What is a Social Enterprise?

Have you ever bought the Big Issue? Read it over a bar of Divine chocolate? Watched Jamie Oliver’s Fifteen? Visited the Eden Project? Shopped at the Co-op? If your answer is yes, then you already know a bit about social enterprises: businesses that are changing the world for the better.

Social enterprises are businesses that trade to tackle social problems, improve communities, people’s life chances, or the environment.  They make their money from selling goods and services in the open market, but they reinvest their profits back into the business or the local community.  And so when they profit, society profits.  

Social enterprises are in our communities and on our high streets – from coffee shops and cinemas, to pubs and leisure centres, banks and bus companies…..and also here, as Prime Candidate.

The term ‘social enterprise’ came about from the recognition that in the UK and across the world, there were organisations using the power of business to bring about social and environmental change without a single term to unite them.

Since the term started being more widely used in the mid-1990s, there has been a lot of discussion (and sometimes confusion) about what social enterprise is, and whether the social enterprise label could be ‘hijacked’ by businesses that aren’t social enterprises, but are keen to pretend they are.

These are valid concerns, and need proper consideration, that’s why we at Prime Candidate have been accredited and certified by Social Enterprise UK, the National body for Social Enterprise.

At a time when the spotlight is shining more brightly on social enterprise than ever, and many are looking to it as the future for social change, those of us in the sector must protect our collective ‘brand’ and the values we stand for. That is not to say that we shouldn’t be open to new ideas and new models which may challenge our pre-conceptions, but align with our values.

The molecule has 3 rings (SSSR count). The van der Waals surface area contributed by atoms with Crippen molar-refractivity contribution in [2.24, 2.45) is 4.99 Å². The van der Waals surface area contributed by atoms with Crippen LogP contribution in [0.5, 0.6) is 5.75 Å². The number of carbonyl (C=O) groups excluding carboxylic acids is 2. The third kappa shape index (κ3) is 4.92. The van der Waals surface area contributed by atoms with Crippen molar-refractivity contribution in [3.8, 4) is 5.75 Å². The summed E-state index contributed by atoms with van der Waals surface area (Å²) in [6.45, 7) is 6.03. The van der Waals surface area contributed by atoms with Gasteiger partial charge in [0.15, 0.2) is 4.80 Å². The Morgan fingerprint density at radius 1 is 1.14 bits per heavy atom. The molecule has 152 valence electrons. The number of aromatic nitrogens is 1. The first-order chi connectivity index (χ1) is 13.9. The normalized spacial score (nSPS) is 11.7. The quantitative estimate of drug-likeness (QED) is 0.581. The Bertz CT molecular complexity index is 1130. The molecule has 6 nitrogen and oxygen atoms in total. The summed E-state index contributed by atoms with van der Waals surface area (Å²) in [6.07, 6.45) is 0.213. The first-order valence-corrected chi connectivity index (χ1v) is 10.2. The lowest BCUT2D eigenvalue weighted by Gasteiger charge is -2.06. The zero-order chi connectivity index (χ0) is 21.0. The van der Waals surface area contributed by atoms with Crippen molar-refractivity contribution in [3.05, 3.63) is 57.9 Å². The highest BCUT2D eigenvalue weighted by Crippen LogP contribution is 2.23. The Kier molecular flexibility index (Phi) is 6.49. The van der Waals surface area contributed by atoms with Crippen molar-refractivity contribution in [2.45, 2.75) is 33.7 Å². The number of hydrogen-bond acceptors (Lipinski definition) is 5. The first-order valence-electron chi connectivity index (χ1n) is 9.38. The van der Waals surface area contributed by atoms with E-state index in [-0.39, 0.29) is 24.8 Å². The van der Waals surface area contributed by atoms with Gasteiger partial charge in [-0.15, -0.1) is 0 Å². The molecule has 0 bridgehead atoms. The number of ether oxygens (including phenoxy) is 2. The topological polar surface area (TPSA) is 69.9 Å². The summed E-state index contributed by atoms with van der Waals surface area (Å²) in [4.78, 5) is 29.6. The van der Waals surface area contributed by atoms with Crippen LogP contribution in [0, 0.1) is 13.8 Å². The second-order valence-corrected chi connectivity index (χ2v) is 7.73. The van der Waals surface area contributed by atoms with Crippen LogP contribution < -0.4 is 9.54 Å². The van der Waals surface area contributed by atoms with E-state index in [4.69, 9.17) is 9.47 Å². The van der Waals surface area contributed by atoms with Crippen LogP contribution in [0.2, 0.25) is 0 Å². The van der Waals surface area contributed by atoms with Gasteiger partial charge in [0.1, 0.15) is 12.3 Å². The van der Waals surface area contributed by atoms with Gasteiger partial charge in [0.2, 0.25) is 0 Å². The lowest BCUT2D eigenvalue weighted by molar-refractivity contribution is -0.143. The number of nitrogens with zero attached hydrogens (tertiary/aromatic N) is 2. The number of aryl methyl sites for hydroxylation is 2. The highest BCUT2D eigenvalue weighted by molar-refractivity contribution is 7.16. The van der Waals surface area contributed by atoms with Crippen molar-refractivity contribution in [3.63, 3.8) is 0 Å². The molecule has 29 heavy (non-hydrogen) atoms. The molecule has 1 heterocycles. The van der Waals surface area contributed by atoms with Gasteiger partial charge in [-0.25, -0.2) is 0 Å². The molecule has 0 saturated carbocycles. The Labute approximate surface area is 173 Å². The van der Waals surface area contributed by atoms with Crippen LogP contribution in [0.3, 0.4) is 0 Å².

There are some clear characteristics of a social enterprise, including:

  • Have a clear social and/or environmental mission set out in their governing documents
  • Generate the majority of their income through trade
  • Reinvest the majority of their profits
  • Be autonomous of state
  • Be majority controlled in the interests of the social mission
  • Be accountable and transparent

The social enterprise community agrees that the primary aim of all social enterprises must be a social or environmental one.

 Accountability and transparency

As they’re organisations operating in the wider interests of society, we believe that transparency and accountability are critical for social enterprises.

While we believe accountable structures are desirable, we recognise that there are many different ways in which organisations can protect their social mission.

Other social enterprises take a more traditional ‘company’ structure with a board of directors that are legally accountable for the organisation’s social mission as well as its financial performance.

Other entrepreneurs are attracted to social enterprise because it allows them the flexibility to be responsive and dynamic. So they may choose to have a small number of company directors but no independent board, because their accountability arguably lies with their customers. In these cases and in all other we believe that transparent financial, social and environmental reporting is absolutely essential, allowing the sector, customers, employees and investors to make the judgement on an organisation’s social credentials.

 About Social Enterprise UK

The national body for social enterprise and a membership organisation, offering business support, do research, develop policy, campaign, build networks, share knowledge and understanding, and raise awareness of social enterprise and what it can achieve. They also provide training and consultancy and develop bespoke business and information packages for clients of all kinds.

Members come from across the social enterprise movement – from local grass-roots organisations to multi-million pound businesses, as well as the private and public sectors. Together with members, they are the voice for social enterprise.

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